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December 2019 Newsletter

Themes from December Forthcoming UK Events

*Conservative party won an 80 seat majority at the December 2019 General Election under the slogan of “Get Brexit Done”. PM Boris Johnson called for unity and in a New Year’s message to Remain voters said “Let’s Be Friends”.

*MSCI World Index jumped 24% during 2019 he strongest performance since 2009 with the US Standard & Poor 500 gaining 29%. The Nikkei rose 18% and China’s composite index rose 36%. Global equities were encouraged by three rate cuts from the US Federal Reserve.

*Carnival Corp reported positive 2019 net income of $3.06bn with record bookings for 2020. The board expects to return to double digit earnings growth.

*Andrew Bailey FCA boss was appointed to head the Bank of England when Mark Carney’s term expires on 16th March 2020.

*Denise Coats received a UK record £323m payday in 2019 from her firm Bet365 up from £220m in 2018.

*Hong Kong demonstrations continued over the Christmas and New Year celebrations resulting in the cancellation of New Year’s Eve festivities.

*Muddy Waters caused a collapse in the NMC Healthcare share price after reporting that NMC had engaged in various manipulations of its balance sheet and cashflows.

*House of Representatives voted 230 to 197 to impeach US President Donald Trump on the grounds of abuse of power and obstruction of justice.

2 JAN    CIPS Manufacturing PMI
3 JAN UK Construction PMI/ BoE Consumer Credit/ UK Mortgage Lending
6 JAN CIPS UK Services PMI December
7 JAN UK New Car Sales December / UK 10 YR Gilt Auction
8 JAN UK Halifax house Price Index
13 JAN UK Balance of Trade, UK GDP, UK Industrial Production
14 JAN UK 5 YR Gilt Auction
15 JAN UK Inflation Rate / UK PPI Core Output/ UK Retail Price Inflation
17 JAN UK Retail Sales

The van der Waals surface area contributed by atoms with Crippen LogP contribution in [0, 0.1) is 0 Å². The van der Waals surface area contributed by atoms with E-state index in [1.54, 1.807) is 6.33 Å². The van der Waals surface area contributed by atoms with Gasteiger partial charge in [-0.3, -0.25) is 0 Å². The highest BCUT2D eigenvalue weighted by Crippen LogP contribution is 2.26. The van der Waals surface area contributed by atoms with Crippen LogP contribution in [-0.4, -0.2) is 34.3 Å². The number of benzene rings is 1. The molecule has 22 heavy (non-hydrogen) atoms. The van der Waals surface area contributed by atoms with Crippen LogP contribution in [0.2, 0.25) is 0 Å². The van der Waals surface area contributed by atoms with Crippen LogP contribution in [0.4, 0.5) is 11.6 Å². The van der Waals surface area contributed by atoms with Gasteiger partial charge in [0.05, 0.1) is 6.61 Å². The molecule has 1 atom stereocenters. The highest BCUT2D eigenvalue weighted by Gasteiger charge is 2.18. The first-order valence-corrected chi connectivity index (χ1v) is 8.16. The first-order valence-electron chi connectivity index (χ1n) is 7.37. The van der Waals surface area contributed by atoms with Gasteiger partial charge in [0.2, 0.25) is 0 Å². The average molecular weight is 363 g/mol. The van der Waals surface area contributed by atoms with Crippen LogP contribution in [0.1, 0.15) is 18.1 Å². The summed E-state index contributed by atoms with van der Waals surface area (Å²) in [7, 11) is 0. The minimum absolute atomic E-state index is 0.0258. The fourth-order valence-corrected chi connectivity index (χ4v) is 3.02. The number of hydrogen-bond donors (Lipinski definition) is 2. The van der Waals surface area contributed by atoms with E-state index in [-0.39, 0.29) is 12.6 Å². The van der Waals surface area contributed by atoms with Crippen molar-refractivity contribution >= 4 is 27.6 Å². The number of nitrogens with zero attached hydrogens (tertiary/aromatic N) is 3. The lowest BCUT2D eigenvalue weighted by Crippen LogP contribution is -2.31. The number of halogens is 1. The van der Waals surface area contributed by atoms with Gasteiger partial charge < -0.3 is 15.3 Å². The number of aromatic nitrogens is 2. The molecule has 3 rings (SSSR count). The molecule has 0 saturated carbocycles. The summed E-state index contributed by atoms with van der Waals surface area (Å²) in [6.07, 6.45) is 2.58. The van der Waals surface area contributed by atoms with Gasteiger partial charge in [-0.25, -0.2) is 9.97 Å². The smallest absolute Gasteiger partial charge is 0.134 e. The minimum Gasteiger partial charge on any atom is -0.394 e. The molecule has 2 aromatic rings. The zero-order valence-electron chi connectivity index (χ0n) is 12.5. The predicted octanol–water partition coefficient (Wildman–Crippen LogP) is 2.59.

21 JAN UK Unemployment Rate/ UK Average Earnings

23 JAN


30 JAN

CBI Business Optimism/ CBI Industrial Trends


BoE Rate Decision/ MPC Meeting Minutes

 31 JAN          UK Leaves European Union


Performance of World Markets (31/12/2019)
North America Value Change +/-(1M)% +/-(1YR)%
DOW JONES (Close)  28,538.44       496.56     1.74         22.34
S&P 500 (Close)  3,230.78       92.40     2.86         28.88
NASDAQ (Close)  8,972.61       317.63     3.54         35.23
Europe/UK Value Change +/-(1M)% +/-(1YR)%
UK 100 INDEX (Close)  7,542.44   201.38      2.67       12.10
EUROSTOXX 50 (Close)  3,745.15   41.94      2.75       24.78
Asia/Far East Value Change +/-(1M)% +/-(1YR)%
SHANGHAI COMPOSITE (Close)  3,050.70         178.72         6.22          25.19
NIKKEI-225 (Close)  23,656.62         369.04         1.56          18.20
HANG SENG (Close)  28,189.75         1,973.28         7.00          9.07


 United Kingdom China/Japan

Whilst the 2019 election result was partly anticipated, investors were nevertheless pleased with the clarity of a significant electoral mandate. The scale of the win, an 80 strong majority, alongside the rout of opposition parties makes it hard to envisage the Conservatives losing in 2024. This is looking like a nine/ ten year term in office, come what may. The election reduced risk.


Whilst the Johnson clique appears Thatcherite in ethos and composition, the fact the Conservatives hold previously Labour heartlands might instill a “more caring” Major-esque approach. Times have changed since the 1980s in that inflation is quiescent, taxes low, privatization of the public sector is largely complete.  Besides Brexit, investors are in the dark about Johnson’s precise economic plan. His kneejerk instinct to promise tax cuts for higher earners was quickly shelved during the leadership campaign.